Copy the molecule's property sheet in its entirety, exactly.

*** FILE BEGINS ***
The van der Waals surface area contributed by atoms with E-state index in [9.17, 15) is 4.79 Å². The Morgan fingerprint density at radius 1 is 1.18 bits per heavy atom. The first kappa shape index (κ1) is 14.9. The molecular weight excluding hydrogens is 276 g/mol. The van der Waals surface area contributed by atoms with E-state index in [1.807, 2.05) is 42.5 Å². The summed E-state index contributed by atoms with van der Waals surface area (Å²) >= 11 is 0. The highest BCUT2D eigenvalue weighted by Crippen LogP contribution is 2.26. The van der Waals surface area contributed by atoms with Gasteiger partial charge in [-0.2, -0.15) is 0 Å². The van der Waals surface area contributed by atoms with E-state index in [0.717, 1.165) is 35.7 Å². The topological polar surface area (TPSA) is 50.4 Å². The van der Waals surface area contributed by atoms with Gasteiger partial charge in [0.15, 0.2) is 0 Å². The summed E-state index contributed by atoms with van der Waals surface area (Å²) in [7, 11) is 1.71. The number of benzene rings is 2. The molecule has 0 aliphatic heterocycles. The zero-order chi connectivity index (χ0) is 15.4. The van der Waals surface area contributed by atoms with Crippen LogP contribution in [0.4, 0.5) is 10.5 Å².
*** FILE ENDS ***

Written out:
The van der Waals surface area contributed by atoms with E-state index in [9.17, 15) is 4.79 Å². The Morgan fingerprint density at radius 1 is 1.18 bits per heavy atom. The first kappa shape index (κ1) is 14.9. The molecular weight excluding hydrogens is 276 g/mol. The van der Waals surface area contributed by atoms with E-state index in [1.807, 2.05) is 42.5 Å². The summed E-state index contributed by atoms with van der Waals surface area (Å²) >= 11 is 0. The highest BCUT2D eigenvalue weighted by Crippen LogP contribution is 2.26. The van der Waals surface area contributed by atoms with Gasteiger partial charge in [-0.2, -0.15) is 0 Å². The van der Waals surface area contributed by atoms with E-state index in [0.717, 1.165) is 35.7 Å². The topological polar surface area (TPSA) is 50.4 Å². The van der Waals surface area contributed by atoms with Gasteiger partial charge in [0.15, 0.2) is 0 Å². The summed E-state index contributed by atoms with van der Waals surface area (Å²) in [7, 11) is 1.71. The number of benzene rings is 2. The molecule has 0 aliphatic heterocycles. The zero-order chi connectivity index (χ0) is 15.4. The van der Waals surface area contributed by atoms with Crippen LogP contribution in [0.4, 0.5) is 10.5 Å².